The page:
World Intellectual Property Organization

WIPO Arbitration and Mediation Center

ADMINISTRATIVE PANEL DECISION

Godrej Consumer Products Private Limited v. Chris Peri

Case No. D2011-0023

1. The Parties

The Complainant is Godrej Consumer Products Private Limited of Mumbai, India, represented by ANM Global, India.

The Respondent is Chris Peri of East Dundee, Illinois, United States of America.

2. The Domain Name and Registrar

The disputed domain name, <godrej.biz> (the “Domain Name”), is registered with GoDaddy.com, Inc. (the “Registrar”).

3. Procedural History

The Complaint was filed with the WIPO Arbitration and Mediation Center (the “Center”) on January 6, 2011. On January 6, 2011, the Center transmitted by email to the Registrar a request for registrar verification in connection with the Domain Name. On January 6, 2011, the Registrar transmitted by email to the Center its verification response confirming that the Respondent is listed as the registrant and providing the contact details.

The Center verified that the Complaint satisfied the formal requirements of the Uniform Domain Name Dispute Resolution Policy (the “Policy” or “UDRP”), the Rules for Uniform Domain Name Dispute Resolution Policy (the “Rules”), and the WIPO Supplemental Rules for Uniform Domain Name Dispute Resolution Policy (the “Supplemental Rules”).

In accordance with the Rules, paragraphs 2(a) and 4(a), the Center formally notified the Respondent of the Complaint, and the proceedings commenced on January 13, 2011. In accordance with the Rules, paragraph 5(a), the due date for Response was February 2, 2011. The Response was filed with the Center on February 1, 2011.

The Center appointed Tony Willoughby as the sole panelist in this matter on February 11, 2011. The Panel finds that it was properly constituted. The Panel has submitted the Statement of Acceptance and Declaration of Impartiality and Independence, as required by the Center, to ensure compliance with the Rules, paragraph 7.

As will be seen below, the Response contained a consent to the transfer of the Domain Name but the “consent” seeks a price (out of pocket expenses), which is not particularized. There is nothing before the Panel to indicate that that “consent” has led to any settlement of the dispute, so the Panel proceeds to a decision.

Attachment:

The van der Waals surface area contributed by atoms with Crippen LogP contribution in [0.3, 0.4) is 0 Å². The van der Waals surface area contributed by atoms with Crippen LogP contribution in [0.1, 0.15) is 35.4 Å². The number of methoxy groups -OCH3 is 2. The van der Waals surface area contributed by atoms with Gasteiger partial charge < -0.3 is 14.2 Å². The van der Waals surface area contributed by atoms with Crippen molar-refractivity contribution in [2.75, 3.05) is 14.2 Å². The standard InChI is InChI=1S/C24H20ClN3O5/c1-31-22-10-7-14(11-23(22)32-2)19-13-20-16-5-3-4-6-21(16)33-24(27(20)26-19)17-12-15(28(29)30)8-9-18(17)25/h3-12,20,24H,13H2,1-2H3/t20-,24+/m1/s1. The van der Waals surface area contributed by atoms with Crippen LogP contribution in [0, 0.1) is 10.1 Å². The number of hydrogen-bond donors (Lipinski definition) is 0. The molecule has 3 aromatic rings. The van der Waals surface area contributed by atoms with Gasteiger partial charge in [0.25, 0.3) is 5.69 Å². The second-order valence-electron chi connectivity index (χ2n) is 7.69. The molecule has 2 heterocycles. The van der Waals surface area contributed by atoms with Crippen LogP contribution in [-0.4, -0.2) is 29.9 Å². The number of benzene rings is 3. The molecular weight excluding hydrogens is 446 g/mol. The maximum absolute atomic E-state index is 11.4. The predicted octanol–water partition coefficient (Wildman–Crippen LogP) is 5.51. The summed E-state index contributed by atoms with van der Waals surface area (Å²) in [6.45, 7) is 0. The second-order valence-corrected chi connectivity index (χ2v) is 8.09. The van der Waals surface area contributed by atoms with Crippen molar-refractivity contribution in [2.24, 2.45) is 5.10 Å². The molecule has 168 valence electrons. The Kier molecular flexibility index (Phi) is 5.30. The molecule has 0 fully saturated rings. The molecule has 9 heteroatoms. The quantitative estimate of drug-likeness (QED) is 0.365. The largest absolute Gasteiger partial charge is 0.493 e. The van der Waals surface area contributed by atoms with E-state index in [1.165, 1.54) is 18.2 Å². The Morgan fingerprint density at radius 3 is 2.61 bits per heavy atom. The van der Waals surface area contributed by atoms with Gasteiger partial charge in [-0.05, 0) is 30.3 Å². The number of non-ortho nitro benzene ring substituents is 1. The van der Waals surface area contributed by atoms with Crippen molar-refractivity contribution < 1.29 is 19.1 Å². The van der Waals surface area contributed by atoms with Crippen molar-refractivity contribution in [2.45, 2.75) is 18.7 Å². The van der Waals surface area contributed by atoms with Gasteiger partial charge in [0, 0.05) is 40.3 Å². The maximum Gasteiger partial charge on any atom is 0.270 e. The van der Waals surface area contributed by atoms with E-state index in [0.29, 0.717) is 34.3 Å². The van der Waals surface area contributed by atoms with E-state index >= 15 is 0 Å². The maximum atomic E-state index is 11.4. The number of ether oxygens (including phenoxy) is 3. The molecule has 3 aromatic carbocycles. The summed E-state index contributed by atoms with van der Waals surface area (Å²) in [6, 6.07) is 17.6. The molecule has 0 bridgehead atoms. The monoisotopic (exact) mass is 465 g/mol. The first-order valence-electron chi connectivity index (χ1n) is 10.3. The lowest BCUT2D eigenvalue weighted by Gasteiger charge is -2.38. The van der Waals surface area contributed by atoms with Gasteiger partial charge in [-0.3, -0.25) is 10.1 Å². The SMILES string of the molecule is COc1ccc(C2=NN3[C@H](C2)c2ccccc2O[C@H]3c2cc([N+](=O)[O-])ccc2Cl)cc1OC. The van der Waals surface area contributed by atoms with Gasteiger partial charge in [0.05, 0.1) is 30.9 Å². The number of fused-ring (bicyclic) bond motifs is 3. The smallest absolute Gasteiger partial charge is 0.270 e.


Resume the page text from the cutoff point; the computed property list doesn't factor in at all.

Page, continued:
4. Factual Background

The Complainant is a member of a substantial group of industrial companies based in India and known as the Godrej Group. The business was founded in 1897 and commenced with the manufacture of locks (1897) and soaps (1920). It is now engaged in the provision of a wide variety of goods and services ranging from locks to food to refrigerators.

The Complainant owns trade mark GODREJ, in stylized form. The Complainant and other member companies of the Godrej Group are the registered proprietors of a large number of trade mark registrations in India and elsewhere of or including the mark GODREJ, mainly in stylized form. One such registration is Indian Trade Mark Registration Number 4774 dated September 4, 1942 GODREJ (in script form) in class 3 for soaps, scents et cetera. The trade mark was originally registered in the name of another company in the Godrej Group, Godrej Soaps Limited but the latest renewal notice extending the registration to September 6, 2016 is addressed to the Complainant.

The Godrej Group has for many years operated a trading website connected to the domain name, <godrej.com>, a domain name, which its associated company, Godrej & Boyce Mfg. Co. Ltd., registered on August 17, 1998.

The Domain Name was registered on February 28, 2007.

5. Parties’ Contentions

A. Complainant

The Complainant contends that the Domain Name is identical or confusingly similar to its GODREJ trade mark, that the Respondent has no rights or legitimate interests in respect of the Domain Name and that the Domain Name was registered and is being used in bad faith.

B. Respondent